Sean Spriggs, a Palama Settlement outreach counselor, gave his perspective about the drug problem during yesterday's news conference. Behind him were state Attorney General Mark Bennett, left; Frank Lopez, deputy director of corrections; Lt. Gov. James Aiona; and city Prosecutor Peter Carlisle.

Lingle drug plan
focuses on prevention

Law enforcement will
be emphasized more
than treatment under
the new proposals

Lt. Gov. James "Duke" Aiona yesterday announced the Lingle administration's long-awaited plan to fight drug abuse, which emphasizes prevention and tougher law enforcement rather than treatment, especially for adults.

"It's prevention, treatment and law enforcement, with the major emphasis on prevention and law enforcement," said Aiona at a news conference in the governor's office to present what he called "Hawaii's Drug Control Plan."


Lt. Gov. James "Duke" Aiona announced several initiatives yesterday to strengthen law enforcement's ability to fight drugs. These include:

» Proposing legislation to make it easier for state law enforcement to get permission for electronic surveillance.
» Allocating an additional $500,000 over the next two years to expand law enforcement's resources to shut down drug houses.
» Proposing legislation to enhance the Attorney General's Drug Nuisance Abatement Team and its ability to obtain court orders to evict drug dealers.
» Establishing a Rapid Reduction Unit within the Attorney General's office to target drug dealers.
» Proposing legislation that imposes mandatory jail time for adults who serve or buy alcohol for minors. » Proposing legislation to suspend the driver's licenses of minors who are caught with alcohol, regardless of whether they are in a vehicle.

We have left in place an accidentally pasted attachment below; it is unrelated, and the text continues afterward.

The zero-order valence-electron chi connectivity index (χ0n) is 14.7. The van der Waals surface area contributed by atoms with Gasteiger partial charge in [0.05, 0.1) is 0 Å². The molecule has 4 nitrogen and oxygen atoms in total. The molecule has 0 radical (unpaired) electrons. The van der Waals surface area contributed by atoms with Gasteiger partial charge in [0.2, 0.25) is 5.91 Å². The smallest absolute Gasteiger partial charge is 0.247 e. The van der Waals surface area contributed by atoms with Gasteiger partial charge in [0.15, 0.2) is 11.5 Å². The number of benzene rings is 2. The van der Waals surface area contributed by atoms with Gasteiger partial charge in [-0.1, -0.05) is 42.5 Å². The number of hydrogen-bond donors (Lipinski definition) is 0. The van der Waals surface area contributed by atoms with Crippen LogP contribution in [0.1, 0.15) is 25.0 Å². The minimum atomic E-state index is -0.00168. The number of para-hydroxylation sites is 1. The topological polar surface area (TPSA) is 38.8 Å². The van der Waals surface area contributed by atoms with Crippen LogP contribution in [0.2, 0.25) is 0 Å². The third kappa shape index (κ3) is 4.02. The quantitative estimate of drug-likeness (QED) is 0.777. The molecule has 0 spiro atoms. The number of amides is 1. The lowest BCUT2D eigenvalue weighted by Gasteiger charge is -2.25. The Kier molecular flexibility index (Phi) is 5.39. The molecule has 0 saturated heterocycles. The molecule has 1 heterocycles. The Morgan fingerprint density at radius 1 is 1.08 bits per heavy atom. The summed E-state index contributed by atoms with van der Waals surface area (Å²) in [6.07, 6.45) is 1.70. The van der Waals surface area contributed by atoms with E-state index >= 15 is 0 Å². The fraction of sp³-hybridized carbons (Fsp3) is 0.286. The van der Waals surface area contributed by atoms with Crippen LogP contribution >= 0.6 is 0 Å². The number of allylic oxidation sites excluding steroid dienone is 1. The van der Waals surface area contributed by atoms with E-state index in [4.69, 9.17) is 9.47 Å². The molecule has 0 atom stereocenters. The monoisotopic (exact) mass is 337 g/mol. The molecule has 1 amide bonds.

» Proposing legislation to curb the availability of common products such as pseudoephedrine (found in many cold remedies), which is used to manufacture crystal methamphetamine.

"Law enforcement has been neglected for far too long," he said.

The Legislature has emphasized treatment along with prevention and law enforcement to battle the state's drug epidemic.

Aiona outlined several legislative proposals he will introduce during the upcoming legislative session that are designed to "give better tools to law enforcement."

These initiatives range from increasing police ability to use electronic surveillance, curbs on over-the-counter drugs such as pseudoephedrine (a major ingredient in many cold remedies) used in the manufacture of crystal methamphetamine or "ice" and mandatory jail time for adults who sell or serve alcohol to minors.

Aiona also requested $500,000 over the next two years to expand an existing program run by the Attorney General's office that shuts down drug houses.

"There is no silver bullet to solve the drug problem," said Aiona. "The closest thing is to support law enforcement, which is on the front lines every day. Giving them enough tools is the closest thing to a silver bullet in terms of abating ice."

When pressed about adult treatment, Aiona said: "Treatment is not a first priority. You can't put your eggs in one basket."

Aiona did say he wanted to create a voucher system so that substance abusers can choose their programs and pay with the voucher.

Aiona said the focus of prevention will be "to target middle schools and to develop effective after-school programs."